Prof. Rabinovich: It is still unclear – there are two main theories. One is that Hamas sees itself as a Palestinian movement. They may be more radical than Fatah but they represent a different generation. While they are vocal about their unwillingness to accept Israel, there might come a moment when Hamas turns around and join the agreement. The other theory claims that Hamas is a fundamentalist Islamic movement that can never turn over land to a Jewish state. They can only commit to a lengthy “Hudna” a long term intermediate agreement. It is still unclear which way Hamas will choose. The Palestinians have passed on many opportunities to establish a state of their own. They have recently discussed the possibility of self declaring their own state. How much are they willing to accept the Jewish state?
Prof. Rabinovich: Let’s talk about the main stream of the Palestinian people as represented by Fatah. Fatah have accepted the Jewish state through Oslo agreements. But the Palestinians are still having a hard time grasping the concept of the Jewish state. They do not fully comprehend the difference between the Jewish people and the Jewish state. Accepting Israel as a Jewish state has implications for the right of return and the status of Israeli Arabs – two issues which make this demand tough for the Palestinians to swallow.
If you look at the peace process over time, you see what I call the far away horizon effect. When you think you covered all problems a new one is raised. The Arabs call it the Nail of Juha. The story goes like this: Juha had a house. A man asked if he could buy the house, and Juha offered to sell him the entire house, except for one nail. The man was a bit perplexed, but agreed. What difference could one nail make? So the house was sold, Juha moved out, and the man and his family moved in. A few weeks went by, and the man heard a knock on his door. It was Juha, coming to visit his nail. This began to happen more and more, and when the man complained, Juha said, “This nail is mine, and I have the right to see it any time I want.” Juha came by so many times that one day the man and his family stormed out of the house in frustration, saying, “Take your nail and take your house! I don’t want it!”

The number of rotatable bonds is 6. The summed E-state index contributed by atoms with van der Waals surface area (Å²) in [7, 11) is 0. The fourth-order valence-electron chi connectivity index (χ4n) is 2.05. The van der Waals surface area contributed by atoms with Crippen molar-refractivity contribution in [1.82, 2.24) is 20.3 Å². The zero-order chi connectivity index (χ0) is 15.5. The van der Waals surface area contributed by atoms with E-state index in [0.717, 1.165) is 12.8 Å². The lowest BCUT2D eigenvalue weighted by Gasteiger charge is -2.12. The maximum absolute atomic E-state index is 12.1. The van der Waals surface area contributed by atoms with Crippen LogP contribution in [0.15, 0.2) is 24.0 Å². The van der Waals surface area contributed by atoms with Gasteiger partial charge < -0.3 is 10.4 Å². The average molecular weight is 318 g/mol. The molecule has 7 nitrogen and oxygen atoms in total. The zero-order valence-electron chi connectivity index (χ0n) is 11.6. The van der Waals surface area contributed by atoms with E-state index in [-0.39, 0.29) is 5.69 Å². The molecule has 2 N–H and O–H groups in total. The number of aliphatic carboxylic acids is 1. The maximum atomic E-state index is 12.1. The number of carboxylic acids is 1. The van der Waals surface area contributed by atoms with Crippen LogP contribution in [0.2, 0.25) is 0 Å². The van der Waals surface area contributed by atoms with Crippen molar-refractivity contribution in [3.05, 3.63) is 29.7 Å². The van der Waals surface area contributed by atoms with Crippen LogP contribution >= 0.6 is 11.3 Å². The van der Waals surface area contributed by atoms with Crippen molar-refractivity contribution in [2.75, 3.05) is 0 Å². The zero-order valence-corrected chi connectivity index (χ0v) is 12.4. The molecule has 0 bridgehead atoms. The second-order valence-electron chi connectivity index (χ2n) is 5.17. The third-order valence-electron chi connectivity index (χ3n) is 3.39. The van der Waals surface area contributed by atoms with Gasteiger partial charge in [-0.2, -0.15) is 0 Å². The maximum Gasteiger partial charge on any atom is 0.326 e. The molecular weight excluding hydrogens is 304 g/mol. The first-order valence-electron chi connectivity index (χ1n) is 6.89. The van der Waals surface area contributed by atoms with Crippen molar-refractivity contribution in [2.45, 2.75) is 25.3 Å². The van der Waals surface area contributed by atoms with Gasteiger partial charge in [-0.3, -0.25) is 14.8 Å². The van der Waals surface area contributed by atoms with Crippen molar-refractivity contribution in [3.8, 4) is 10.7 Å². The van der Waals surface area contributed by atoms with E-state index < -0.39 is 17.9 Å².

The fact that every time a new issue rises is part of the reason the peace process is delayed.
As for the Palestinians self declaring their state, it is not a realistic scenario. It will not pass the UN’ general council. Furthermore, Abbas may declare the West Bank as a Palestinian state but he does not control Gaza. So the issue of Gaza will turn up immediately. This is not good for the Palestinians. What about the idea that Israel and the West Bank will swap heavily populated regions of Israeli Arabs and Jewish settlers?
Prof. Rabinovich: this solution may work on paper as a mathematical formula but it is not a realistic solution. Simply put, Israeli Arabs will not give up their Israeli citizenship. Despite their empathy to the Palestinian cause they enjoy living in a democratic state with social security benefits, health insurance and freedom to do as they like. They will not have these benefits in a Palestinian state.